In lieu of an abstract, here is a brief excerpt of the content:

  • This Site Under Construction
  • Christopher P. Wilson (bio)

Forum on Hypertext Scholarship
AQ as Web-Zine: Responses to AQ’s Experimental Online Issue
http.//chnm.gmu.edu/aq

Spending a month or so with the hypertext issue of AQ brought back memories of the penultimate movie premiere scene within Arnold Schwarzenegger’s Last Action Hero. Here, at the same moment Arnold’s fictional, cinematic hero chases down the pathological child-killer who (like him) has jumped out of the movie into realtime, Arnold the actor—the “real” (?) Arnold—arrives, oblivous to the problem, to his assembled throng. As Arnold wades glad-handing, teeth flashing, into the crowd, Maria Shriver (also playing herself) pleads with him sotto voce, never losing her photogenic grin, “Please don’t plug the restaurants . . . I hate it when you plug the restaurants.” For its sheer giddiness and cross-referencing, the moment seems positively hypertextual. In the instantaneous flicker between film viewing and synaptic communication—or upon reflection (I am prone, like most academics, to lying about which is which)—my mind builds links to related set-scenes: The Wizard of Oz’s “Pay no attention to the man behind the curtain”; Ronald Reagan’s advisors giving the “cut” signal at a press conference; a cocktail-party list of discussion topics a graduate school friend of mine kept in his shirt pocket. For more links, click here.

Amid the buzz and the chatter (and the crashes) of hypertext’s ongoing premiere, it isn’t easy to sort out one’s reading, one’s enthusiasm, or one’s agoraphobia. But if these contributions by Castonguay, Westbrook, Thurston, Krasniewicz and Blitz do enable us to think past the hype and more seriously about the emergent relationship between hypertext and the practice of American cultural history, they will have performed a real service to American studies. [End Page 268]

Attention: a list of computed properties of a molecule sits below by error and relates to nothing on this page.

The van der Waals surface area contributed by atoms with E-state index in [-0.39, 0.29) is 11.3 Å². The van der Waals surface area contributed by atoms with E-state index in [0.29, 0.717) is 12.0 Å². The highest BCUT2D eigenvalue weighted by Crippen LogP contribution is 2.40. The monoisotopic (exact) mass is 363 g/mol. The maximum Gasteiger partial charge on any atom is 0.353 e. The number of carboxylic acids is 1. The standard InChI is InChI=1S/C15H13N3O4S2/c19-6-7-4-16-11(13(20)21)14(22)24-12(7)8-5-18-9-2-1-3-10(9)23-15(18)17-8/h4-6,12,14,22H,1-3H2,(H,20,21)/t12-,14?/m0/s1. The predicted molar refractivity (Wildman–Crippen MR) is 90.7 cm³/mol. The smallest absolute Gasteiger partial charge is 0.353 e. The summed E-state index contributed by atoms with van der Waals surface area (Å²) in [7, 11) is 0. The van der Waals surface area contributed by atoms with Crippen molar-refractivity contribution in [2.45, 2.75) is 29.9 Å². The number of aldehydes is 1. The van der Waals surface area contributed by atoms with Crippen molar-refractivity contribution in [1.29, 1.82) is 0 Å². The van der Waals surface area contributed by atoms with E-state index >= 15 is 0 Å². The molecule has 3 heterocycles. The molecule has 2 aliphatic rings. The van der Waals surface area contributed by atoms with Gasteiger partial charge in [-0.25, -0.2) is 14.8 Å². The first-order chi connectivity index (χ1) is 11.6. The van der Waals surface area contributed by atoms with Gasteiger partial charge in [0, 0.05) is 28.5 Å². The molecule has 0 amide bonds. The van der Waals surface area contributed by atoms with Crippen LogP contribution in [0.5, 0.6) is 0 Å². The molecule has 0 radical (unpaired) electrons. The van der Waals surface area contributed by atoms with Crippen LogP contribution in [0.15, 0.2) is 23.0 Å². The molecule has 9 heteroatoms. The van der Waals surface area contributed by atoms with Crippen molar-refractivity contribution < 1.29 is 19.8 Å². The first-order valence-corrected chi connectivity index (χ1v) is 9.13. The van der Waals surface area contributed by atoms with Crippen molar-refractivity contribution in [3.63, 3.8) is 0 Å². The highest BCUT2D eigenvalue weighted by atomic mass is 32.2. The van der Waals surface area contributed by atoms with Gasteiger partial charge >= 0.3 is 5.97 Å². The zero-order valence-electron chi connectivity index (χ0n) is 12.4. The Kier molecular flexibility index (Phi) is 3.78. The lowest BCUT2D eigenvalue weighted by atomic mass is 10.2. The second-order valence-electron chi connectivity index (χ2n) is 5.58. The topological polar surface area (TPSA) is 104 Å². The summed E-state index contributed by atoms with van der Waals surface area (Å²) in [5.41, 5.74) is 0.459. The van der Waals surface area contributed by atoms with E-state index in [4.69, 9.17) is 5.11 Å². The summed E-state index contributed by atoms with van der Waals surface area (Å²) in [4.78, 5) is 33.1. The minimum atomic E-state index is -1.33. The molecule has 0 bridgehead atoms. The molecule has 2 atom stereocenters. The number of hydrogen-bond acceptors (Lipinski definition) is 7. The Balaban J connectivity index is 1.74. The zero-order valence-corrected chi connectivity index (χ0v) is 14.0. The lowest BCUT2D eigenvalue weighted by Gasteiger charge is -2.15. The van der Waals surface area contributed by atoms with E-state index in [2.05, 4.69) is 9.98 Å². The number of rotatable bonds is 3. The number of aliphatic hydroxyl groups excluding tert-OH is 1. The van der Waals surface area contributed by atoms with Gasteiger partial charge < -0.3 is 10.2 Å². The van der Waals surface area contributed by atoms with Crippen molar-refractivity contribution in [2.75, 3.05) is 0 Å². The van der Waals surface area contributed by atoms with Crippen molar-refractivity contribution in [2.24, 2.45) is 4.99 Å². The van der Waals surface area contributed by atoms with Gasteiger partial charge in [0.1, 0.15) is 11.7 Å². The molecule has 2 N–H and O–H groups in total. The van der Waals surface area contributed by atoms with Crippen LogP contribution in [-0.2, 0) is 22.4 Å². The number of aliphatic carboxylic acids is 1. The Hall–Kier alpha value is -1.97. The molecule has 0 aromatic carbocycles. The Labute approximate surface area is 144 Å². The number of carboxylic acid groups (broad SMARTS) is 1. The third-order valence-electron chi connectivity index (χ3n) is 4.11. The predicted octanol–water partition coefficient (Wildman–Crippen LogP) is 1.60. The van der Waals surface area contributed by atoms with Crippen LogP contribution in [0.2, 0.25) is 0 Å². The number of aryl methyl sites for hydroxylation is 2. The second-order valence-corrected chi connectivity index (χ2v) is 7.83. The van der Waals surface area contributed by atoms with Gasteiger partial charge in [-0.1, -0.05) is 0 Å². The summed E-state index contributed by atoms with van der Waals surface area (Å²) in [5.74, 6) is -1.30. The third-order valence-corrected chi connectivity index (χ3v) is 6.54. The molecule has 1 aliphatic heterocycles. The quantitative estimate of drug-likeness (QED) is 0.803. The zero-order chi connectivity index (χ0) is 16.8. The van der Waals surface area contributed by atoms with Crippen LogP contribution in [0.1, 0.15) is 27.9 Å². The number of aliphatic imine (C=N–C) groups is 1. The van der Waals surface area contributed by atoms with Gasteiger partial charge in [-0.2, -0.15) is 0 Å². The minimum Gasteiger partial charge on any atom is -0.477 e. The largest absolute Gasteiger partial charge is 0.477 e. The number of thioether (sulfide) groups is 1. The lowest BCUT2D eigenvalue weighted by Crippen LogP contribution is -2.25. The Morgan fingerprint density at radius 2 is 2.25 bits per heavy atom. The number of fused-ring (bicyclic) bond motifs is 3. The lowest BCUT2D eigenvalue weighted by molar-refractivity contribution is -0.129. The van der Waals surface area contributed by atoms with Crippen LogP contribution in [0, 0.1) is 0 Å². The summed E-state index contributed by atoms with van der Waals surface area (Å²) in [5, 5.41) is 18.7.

Tenured faculty, especially, have an obligation not only to recognize but to nourish experimentation of this kind, to credit it not only for the resources it makes available but for its attempts to broaden and democratize scholarly inquiry and debate. But what happens to cultural history writing, for me—a relative HTML novice—at these sites?

First of all, it won’t surprise anyone to say that the medium blurs with the message. Hypertextual presentation inevitably collaborates with the presence of Jürgen Habermas, or Walter Benjamin, or Norman Schwartzkopf, shadowing the themes raised even by the three sites on the turn of the century: about the possibilities of an alternative public sphere; about the shifts in authority produced by mechanical reproduction; about the perils of pre-Gulf War co-productions of power and representation. Quite self-reflexively, Thurston’s piece even implicitly illustrates the power of an older medium (photography) to disrupt peer review itself (which he calls “a space in which experimental, discursive, and social practices were controlled by competent members”). In fact, Thurston’s use of hypertext to unsettle the rational science of legal precedent seems to me an especially illustrative application of hypertext’s vertical and horizontal reach. Not only does it broach (in Julia Kristeva’s words) the “mosaic” of citation operative in any single legal opinion; moreover, it “links” such reasoning—albeit in diametrically opposing directions—to seemingly extralegal phenomena like the commodification of the photo and its technical progeny, the x-ray. 1

On the visual plane, meanwhile, the Westbrook site on “The Yellow Kid” capitalizes ingeniously on the schematics of “windows” and “frames” to unsettle the logic of place entailed by transformations in the fantasy space of comics. His medium helps us picture (and see pictured) the gradual evisceration of local particularity—a trend with which, again, hypertext itself is so often associated. Westbrook’s distinct yet not-necessarily-ordered threads were a provocative way to get us to think about which frame we bring to historical narrative. I liked best when these mosaics and frames were accented historically, or geographically, or in class terms—in Castonguay’s threading into regional news coverage, or when Westbrook demonstrates how the “rowdiness” of a visual space allowed publishers to cultivate a class ventriloquism that Stuart Hall once termed the “demotic populism” of tabloids. 2 Castonguay...

Additional Information

ISSN
1080-6490
Print ISSN
0003-0678
Pages
pp. 268-275
Launched on MUSE
1999-06-01
Open Access
No
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